It still split our slalom cones at 62.5 mph, which ties it with the Buick LaCrosse and is 1.8 mph slower than the Ford Fusion Hybrid. A similar performance followed around the skid pad, where the big hybrid circled at 0.77g — marginally less than the Fusion Hybrid's 0.79g and the Buick's 0.80g performances.
Silent but Stately
Avalon engineers stole a move from the Lexus playbook by creating safe-room silence inside. At 59.8 decibels the Avalon recorded one of the lowest 70-mph cruise noise readings we've measured in any car in recent memory — including such costly equipment as the Bentley Continental GT (61.6 decibels) and the Audi A8 L (60.9 decibels).
Accordingly, there's a clear effort to move the Avalon above its segment mates in design and materials. Chrome bezels and accents dominate the detail work to the extent that you'll be thrilled to own a pair of polarized sunglasses for knocking down glare. Brightwork on this scale has never before graced a Toyota interior. Materials, too, are decidedly premium. Leather seats are standard across trim levels, while Limited models get perforated leather.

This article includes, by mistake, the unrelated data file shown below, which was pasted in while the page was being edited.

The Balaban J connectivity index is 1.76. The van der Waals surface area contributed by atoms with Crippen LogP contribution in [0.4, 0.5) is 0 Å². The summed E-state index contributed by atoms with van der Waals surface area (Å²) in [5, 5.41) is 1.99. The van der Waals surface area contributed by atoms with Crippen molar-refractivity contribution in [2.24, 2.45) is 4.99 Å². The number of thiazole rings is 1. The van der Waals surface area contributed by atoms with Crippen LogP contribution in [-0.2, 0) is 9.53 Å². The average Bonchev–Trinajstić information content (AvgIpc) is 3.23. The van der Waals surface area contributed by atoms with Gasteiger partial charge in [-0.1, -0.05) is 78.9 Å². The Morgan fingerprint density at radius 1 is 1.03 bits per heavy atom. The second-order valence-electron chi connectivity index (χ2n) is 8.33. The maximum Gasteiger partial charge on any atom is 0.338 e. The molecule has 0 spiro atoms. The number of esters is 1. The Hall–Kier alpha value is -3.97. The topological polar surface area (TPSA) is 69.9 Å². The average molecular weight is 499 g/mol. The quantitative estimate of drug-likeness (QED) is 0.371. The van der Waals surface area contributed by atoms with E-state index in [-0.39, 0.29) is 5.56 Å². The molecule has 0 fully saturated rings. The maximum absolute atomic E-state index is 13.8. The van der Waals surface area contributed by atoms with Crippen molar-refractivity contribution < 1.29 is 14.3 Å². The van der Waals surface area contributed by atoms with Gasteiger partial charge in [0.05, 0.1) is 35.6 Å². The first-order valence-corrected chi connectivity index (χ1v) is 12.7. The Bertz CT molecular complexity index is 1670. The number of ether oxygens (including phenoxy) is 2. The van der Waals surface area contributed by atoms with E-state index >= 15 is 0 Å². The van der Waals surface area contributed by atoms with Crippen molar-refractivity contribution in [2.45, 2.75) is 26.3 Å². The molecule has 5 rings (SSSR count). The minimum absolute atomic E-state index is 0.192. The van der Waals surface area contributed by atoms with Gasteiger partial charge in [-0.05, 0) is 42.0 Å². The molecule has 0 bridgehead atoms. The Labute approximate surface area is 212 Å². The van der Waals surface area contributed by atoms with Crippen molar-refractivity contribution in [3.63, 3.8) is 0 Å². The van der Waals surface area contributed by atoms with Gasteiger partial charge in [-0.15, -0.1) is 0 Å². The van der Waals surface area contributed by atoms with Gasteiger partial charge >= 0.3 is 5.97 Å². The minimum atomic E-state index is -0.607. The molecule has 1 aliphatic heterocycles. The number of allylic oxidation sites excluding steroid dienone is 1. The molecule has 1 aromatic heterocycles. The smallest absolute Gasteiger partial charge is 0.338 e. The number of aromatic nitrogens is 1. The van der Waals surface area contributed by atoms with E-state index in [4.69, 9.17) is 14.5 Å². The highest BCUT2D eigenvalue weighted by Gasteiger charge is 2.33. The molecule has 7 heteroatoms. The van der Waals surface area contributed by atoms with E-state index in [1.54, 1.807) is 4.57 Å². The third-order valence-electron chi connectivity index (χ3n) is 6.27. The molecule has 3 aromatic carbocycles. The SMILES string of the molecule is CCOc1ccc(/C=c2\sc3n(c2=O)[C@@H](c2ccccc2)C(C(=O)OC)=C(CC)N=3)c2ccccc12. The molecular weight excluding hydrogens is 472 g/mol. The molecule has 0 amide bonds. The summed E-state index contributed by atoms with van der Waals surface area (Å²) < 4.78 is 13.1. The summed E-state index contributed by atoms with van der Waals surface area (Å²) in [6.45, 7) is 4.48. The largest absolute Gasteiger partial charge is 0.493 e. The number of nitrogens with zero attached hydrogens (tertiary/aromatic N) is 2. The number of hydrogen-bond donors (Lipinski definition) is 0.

Stitched leather is present on the shifter, steering wheel and dash and there's a distinct absence of hard plastic surfaces. Overall interior quality looks and feels commensurate with the Avalon's price.
Touchpads replace buttons to control most audio and HVAC functions. Mercifully they emit an audible confirmation when activated. Two large knobs for volume and tuning are a welcome addition to the button-heavy design. But at night the volume knob hides behind the steering wheel. When fumbling to find it we accidentally activated the seek/track touchpad function on more than one occasion.
Otherwise, there's typically Toyota-like utility. Storage space is ample, with a large bin at the bottom of the center stack containing two 12-volt outlets, a USB plug and auxiliary jack. The center console is generously sized as well. Despite a compromise to accommodate batteries, trunk volume, at 14 cubic feet, is 2 cubes bigger than that of the Ford Fusion Hybrid.